ANALYSIS: Despite title, Missouri likely to get two-seed

Saturday, March 10, 2012 | 9:40 p.m. CST; updated 10:56 p.m. CST, Saturday, March 10, 2012

The Missouri men's basketball team started up a chant as it stood on the platform after winning the 2012 Big 12 tournament championship game. 

"One seed! One seed!"

The black-and-gold clad crowd at the Sprint Center immediately joined in.

The NCAA selection committee will announce Missouri's seeding for the NCAA tournament at 5 p.m. Sunday. For now, the players can simply state their case for a top seed.

"Thirty wins, four losses with seven guys and arguably our best player (Laurence Bowers) out with an ACL injury," junior Michael Dixon said. "I don't think anybody at the beginning of the season would have predicted that. There's no way you could write that up and make a movie about it or anything."

Dixon is right about how impressively Missouri has played this season, but the numbers don't add up nearly as well in the Tigers' favor.

Eight teams have seemingly separated themselves from the rest of the country and have a chance to earn a No. 1 seed: Kentucky, Syracuse, Duke, North Carolina, Ohio State, Michigan State, Kansas and Missouri.

Of those eight, Missouri has played the weakest schedule and has the lowest ratings percentage index (RPI), a mathematical rankings system that the committee factors into its decisions. 

The Tigers' Big 12 tournament championship is an impressive addition to their resume, but it would've been more impressive if it included wins against Iowa State and Kansas rather than Texas and Baylor.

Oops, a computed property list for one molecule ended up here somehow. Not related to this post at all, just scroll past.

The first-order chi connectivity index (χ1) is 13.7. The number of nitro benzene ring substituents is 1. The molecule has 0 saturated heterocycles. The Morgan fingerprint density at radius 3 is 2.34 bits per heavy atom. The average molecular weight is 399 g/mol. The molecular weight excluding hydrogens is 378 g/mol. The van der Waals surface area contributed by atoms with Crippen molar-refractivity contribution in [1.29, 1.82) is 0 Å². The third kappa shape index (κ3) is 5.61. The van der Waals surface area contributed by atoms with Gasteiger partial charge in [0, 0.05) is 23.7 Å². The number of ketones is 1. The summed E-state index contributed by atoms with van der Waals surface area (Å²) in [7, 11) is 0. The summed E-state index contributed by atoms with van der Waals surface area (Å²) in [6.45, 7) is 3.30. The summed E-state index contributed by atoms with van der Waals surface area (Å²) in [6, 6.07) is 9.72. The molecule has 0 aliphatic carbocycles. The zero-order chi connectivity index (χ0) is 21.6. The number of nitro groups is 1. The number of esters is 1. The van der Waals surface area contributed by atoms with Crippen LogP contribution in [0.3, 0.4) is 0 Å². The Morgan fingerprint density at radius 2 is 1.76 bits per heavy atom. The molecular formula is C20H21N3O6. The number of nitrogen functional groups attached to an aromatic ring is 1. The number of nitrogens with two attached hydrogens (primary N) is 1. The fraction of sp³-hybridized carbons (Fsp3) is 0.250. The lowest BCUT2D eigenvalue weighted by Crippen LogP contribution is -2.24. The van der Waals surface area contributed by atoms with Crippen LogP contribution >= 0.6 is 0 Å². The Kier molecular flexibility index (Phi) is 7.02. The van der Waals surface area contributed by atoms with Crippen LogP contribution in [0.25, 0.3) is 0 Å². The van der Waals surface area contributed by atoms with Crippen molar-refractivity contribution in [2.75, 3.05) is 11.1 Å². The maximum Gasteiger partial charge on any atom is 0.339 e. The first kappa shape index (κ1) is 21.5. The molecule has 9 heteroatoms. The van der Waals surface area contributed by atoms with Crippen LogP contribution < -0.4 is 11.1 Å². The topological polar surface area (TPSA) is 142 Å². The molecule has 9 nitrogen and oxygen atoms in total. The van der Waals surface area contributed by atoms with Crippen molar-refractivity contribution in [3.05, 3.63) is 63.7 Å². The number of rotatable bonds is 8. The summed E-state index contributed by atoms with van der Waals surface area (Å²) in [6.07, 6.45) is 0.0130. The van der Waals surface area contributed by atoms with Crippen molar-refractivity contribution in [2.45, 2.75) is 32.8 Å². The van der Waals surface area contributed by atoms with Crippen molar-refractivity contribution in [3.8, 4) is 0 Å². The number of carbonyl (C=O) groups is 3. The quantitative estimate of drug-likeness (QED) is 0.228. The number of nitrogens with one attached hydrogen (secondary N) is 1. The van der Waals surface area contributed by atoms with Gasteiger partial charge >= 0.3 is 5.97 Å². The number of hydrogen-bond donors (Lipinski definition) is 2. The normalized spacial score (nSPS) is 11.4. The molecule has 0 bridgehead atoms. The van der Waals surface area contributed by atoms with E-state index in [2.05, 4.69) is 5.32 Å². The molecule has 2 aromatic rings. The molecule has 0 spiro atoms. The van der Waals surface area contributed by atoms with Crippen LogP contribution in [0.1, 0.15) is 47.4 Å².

Kentucky and Syracuse are the only two schools that are pretty much guaranteed to receive No. 1 seeds on Sunday night. Kentucky lost only one game the whole season, a one-point loss to Indiana on a last-second shot on Dec. 10, and plays in the SEC tournament championship game on Sunday. Syracuse lost just two games — at Notre Dame on Jan. 21 and to Cincinnati in the Big East tournament on Friday.

This leaves six teams vying for the final two one-seeds. Duke likely took itself out of the running by losing to Florida State on Saturday afternoon. Michigan State and Ohio State will play each other in the Big 10 championship game on Sunday, the loser likely falling out of contention as well. North Carolina, which won the ACC regular season title, can make a very strong case by winning the ACC championship game on Sunday.

The decision for a one-seed could come down to Missouri and arch-rival Kansas. Although Kansas lost more games than Missouri, the Jayhawks' overall profile seems a little stronger. Kansas won the Big 12 regular season championship and ranks sixth in the country in strength of schedule and RPI.

The four teams out of those eight that don't receive one seeds will almost definitely receive two seeds. It appears Missouri will be one of those teams.

The difference between a one-seed and a two-seed in the NCAA tournament is marginal. One-seeds have a slightly easier path to the Final Four, getting to play weaker teams in the early rounds. 

An easier path to the final four is not why Missouri wants a one seed. For the Tigers, it's about respect.

"All 68 of those teams are capable," senior Kim English said. "I remember last year, VCU was one of the first four that played on (Tuesday and) Wednesday, and they got all the way to the Final Four. So, easiest path, not at all, it's the respect factor."

When the committee announces the full bracket on Sunday, teams will also find out the sites of their NCAA tournament games. 

Missouri coach Frank Haith hopes that the Tigers won't have to travel very much and that they'll end up in Omaha (the closest potential city for the first weekend) and St. Louis (the closest for the second weekend).

Missouri fans are being invited to watch the NCAA tournament selection show at Mizzou Arena on Sunday. The watch party begins at 4 p.m. and the show starts at 5.

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